"I do often criticise editors for decisions with which I disagree and urge them to make different decisions that I deem more appropriate. Surely that is a fundamental right of any Australian citizen or community group, including myself and AIJAC?" he tells Inquirer. "I never threaten or do anything else which can fairly be called 'bullying', so anyone who made such a claim is being either thin-skinned or deceptive."
Though it is a privately run organisation, AIJAC has been remarkably successful in suggesting that its views and its voice are the legitimate views and voice of the Australian Jewish community. It is usually AIJAC that responds most rapidly to issues relating to Israel or the security of Australian Jews.
From time to time this has been counterproductive. In 2003, Rubenstein ran so strenuous a campaign against the then NSW premier, Bob Carr - after Carr agreed to present the Sydney Peace Prize to Palestinian activist Hanan Ashrawi - that even Jewish community leaders who agreed with Rubenstein's position distanced themselves from his tactics.
"We ... are very careful never to claim to represent the Jewish community as a whole," Rubenstein says. Yet he sometimes seems to be speaking on behalf of Australian Jewry. When Pope John Paul II died last year, Rubenstein and AIJAC chairman Mark Leibler expressed their condolences in a letter published in The Australian. "We would like to express our sorrow ... and convey our sincere sympathy to the Catholic world. He will be remembered for his inspiring spiritual leadership ... He achieved far more in terms of transforming relations with both the Jewish people and the state of Israel than any other figure in Catholic history." Though their names were followed by the name of their council, the lofty tone could have suggested they were speaking for Jews the world over.
Half the Jews in Australia are Holocaust survivors or their descendants, a statistic often related to the fact that many strongly identify with Israel. There is a tendency to marginalise those who happen to disagree.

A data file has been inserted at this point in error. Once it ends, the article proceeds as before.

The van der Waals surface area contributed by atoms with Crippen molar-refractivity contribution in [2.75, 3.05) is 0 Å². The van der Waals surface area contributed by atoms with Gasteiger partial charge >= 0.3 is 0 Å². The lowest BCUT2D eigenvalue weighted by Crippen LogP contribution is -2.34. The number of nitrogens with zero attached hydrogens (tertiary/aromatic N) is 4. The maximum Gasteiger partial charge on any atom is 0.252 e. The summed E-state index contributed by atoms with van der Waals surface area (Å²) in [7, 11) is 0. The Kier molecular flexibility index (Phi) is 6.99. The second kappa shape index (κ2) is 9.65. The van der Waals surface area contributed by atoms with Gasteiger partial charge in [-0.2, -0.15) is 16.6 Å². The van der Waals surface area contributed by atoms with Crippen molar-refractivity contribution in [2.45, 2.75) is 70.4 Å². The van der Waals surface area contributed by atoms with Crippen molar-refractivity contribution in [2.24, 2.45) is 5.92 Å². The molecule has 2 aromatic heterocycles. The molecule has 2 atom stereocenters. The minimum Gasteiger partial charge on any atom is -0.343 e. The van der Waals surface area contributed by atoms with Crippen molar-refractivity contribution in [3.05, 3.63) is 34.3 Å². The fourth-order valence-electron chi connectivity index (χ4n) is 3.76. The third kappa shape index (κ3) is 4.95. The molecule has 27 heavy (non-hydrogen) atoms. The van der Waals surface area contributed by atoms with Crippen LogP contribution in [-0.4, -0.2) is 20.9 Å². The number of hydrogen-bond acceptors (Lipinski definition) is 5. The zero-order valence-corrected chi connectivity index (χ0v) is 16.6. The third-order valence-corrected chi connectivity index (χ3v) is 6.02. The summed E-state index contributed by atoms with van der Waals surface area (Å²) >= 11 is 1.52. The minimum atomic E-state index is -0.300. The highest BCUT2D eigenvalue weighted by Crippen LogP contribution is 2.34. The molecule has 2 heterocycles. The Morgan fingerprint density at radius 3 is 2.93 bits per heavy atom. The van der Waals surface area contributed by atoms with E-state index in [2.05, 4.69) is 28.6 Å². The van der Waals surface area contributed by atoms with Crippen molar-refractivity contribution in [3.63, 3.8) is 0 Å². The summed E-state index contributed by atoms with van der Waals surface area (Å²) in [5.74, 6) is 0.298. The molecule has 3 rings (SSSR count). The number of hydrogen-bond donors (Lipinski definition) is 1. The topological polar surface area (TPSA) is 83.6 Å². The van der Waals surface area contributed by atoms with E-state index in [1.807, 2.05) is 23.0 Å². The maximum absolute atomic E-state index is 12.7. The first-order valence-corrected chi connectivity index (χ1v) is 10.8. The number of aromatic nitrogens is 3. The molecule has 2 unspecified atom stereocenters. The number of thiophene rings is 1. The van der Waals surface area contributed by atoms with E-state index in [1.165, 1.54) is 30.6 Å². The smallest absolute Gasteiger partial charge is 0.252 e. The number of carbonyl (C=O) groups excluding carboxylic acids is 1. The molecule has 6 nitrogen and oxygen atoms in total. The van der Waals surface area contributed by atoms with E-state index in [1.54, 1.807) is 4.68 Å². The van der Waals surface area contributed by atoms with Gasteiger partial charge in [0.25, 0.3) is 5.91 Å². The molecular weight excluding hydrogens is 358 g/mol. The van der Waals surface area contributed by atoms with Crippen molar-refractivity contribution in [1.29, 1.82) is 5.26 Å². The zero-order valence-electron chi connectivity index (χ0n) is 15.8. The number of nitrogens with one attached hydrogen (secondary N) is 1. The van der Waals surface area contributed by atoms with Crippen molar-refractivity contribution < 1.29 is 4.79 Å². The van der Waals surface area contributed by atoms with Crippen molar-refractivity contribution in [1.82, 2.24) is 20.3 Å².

"AIJAC, for better or worse, represents the majority view," says Sam Lipski, chief executive of the Pratt Foundation, which helps bankroll AIJAC. "The Left's position on Israel wouldn't have 4.9 per cent [support] in the Jewish community."
But that doesn't give AIJAC the right to speak on behalf of Australian Jews, says Levey, a senior lecturer in politics at the University of NSW. "AIJAC is a private think tank which is not elected by anyone," says Levey, who believes that the bodies elected to represent the community have abdicated their role.
Not so, says Grahame Leonard, president of ECAJ. "I know AIJAC often does the talking, but they never claim to speak on behalf of the Australian Jewish community." Why then is AIJAC doing the talking, as he puts it? "They're very well resourced, they're professional and they're accessible," Leonard says.
But Rubenstein can appear to exert pressure over what he deems to be "anti-Israel bias" even as he decries the lack of free speech in other quarters. When Victoria University cancelled a lecture in 2001 by visiting Israeli academic Yossi Olmert, a former adviser to right-wing Likud governments, on the dubious grounds of pressure from the local branch of the National Tertiary Education Union because pro-Palestinian academics had been affronted by the prospect, AIJAC thundered about a "gross violation of freedom of speech and academic freedom".
The press release quoted Rubenstein as asking: "Are they saying these people cannot even bear to hear an alternative point of view?"
Later, after hearing that the ABC had scheduled a BBC documentary highly critical of then prime minister Ariel Sharon of Likud, Rubenstein launched a campaign to have the ABC moderate it. When he subsequently complained about what he regarded as the anti-Israel bias of certain programs on ABC television and radio, the cause was taken up by Liberal Party heavyweight Michael Kroger, then an ABC board member, who wrote to then ABC executives Jonathan Shier and Max Uechtritz: "Gentlemen, could you tell me what you are going to do about the clear anti-Israel bias exposed in Dr Rubenstein's letter?"
Media Watch, which had also been the target of Rubenstein's wrath after implying criticism of some of his tactics, reported on its website that Shier and Uechtritz reacted by ordering "an inquiry into the ABC's reporting of the Middle East on radio news, TV news, Lateline, Late Night Live, Radio National breakfast, Background Briefing, Foreign Correspondent, AM, The World Today and The Religion Report."
Levey, for one, questions such tactics. "Instead of just complaining about critics being anti-Semitic or one-sided, Jews should be demonstrating what reasonable criticism looks like. By holding our tongues on Israel, Australian Jews do Israel, ourselves, and public debate in Australia a great disservice," he says.